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Unformatted text preview: 1-1) a) We observe that the book slows down once it leaves your hand. Newton's first law says that an object in motion will remain in motion unless a force acts upon it. The book is slowing down (changing the rate of motion), so we know a force is acting upon it. We know from experience that this force is friction between the book and the table. b) We assume that the force from air drag is very small and thus has a negligible effect. If the arrow is moving very fast, the acceleration caused by gravity will not be noticeable over a short period of time. Of course, if we followed the complete trajectory of the arrow it would eventually fall to the ground. Basically the effects of these forces will be so small that we just ignore them. c) The cheetah is moving very fast, so it must work very hard to keep its legs moving as fast as its motion relative to the ground. If the cheetah stopped moving its legs, they would be in constant contact with the ground. This would generate a lot of friction and would slow the cheetah down, which is why the cheetah must move its legs just to stay at the same speed. 1-2) 1-3) a) Using the same logic as in the text discussion, the velocity of car B with respect to ground must be equal to the sum of the velocity of car B with respect to car A and the velocity of car A with respect to ground. VA/g = VA/B + VB/g VA/B = VA/g - VB/g b) Just plugging into the above formula: VA/B = 101 km/h 88 km/h = +13 km/h c) Start with the Eq. 2 formula for VA/B and then realize that it is simply opposite in sign to the formula 9in (a) for VB/A. VB/A = VB/g - VA/g ! - (-VB/g + VA/g ) " VB/A = - VA/B d) To find VA/A, use Eq. 2 and replace B with A, so that VA/A = VA/g - VA/g = 0 ! VA/A = 0 Similarly, use the formula from part (a) and replace A with B to find VB/B: VB/B = VB/g - VB/g VB/B = 0 e) They are true for any A and B. frames A, B, g. Eq. 2, for example, refers to any three reference ...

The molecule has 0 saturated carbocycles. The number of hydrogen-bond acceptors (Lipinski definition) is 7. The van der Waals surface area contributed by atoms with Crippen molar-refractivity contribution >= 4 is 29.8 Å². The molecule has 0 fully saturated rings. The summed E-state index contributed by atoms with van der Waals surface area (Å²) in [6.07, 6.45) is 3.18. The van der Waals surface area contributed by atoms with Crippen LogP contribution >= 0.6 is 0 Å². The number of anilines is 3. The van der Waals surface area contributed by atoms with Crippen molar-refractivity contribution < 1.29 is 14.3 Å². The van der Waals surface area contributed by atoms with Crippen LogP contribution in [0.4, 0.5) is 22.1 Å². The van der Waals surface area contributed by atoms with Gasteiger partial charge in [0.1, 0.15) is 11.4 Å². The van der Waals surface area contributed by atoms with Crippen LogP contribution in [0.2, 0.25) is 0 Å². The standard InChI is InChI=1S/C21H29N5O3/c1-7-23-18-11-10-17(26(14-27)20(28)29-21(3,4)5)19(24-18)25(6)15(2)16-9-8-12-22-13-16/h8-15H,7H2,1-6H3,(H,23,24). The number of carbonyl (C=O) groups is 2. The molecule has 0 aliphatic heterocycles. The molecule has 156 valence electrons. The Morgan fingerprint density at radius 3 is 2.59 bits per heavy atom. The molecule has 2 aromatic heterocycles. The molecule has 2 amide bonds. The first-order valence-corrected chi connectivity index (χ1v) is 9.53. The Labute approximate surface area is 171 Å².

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- Spring '08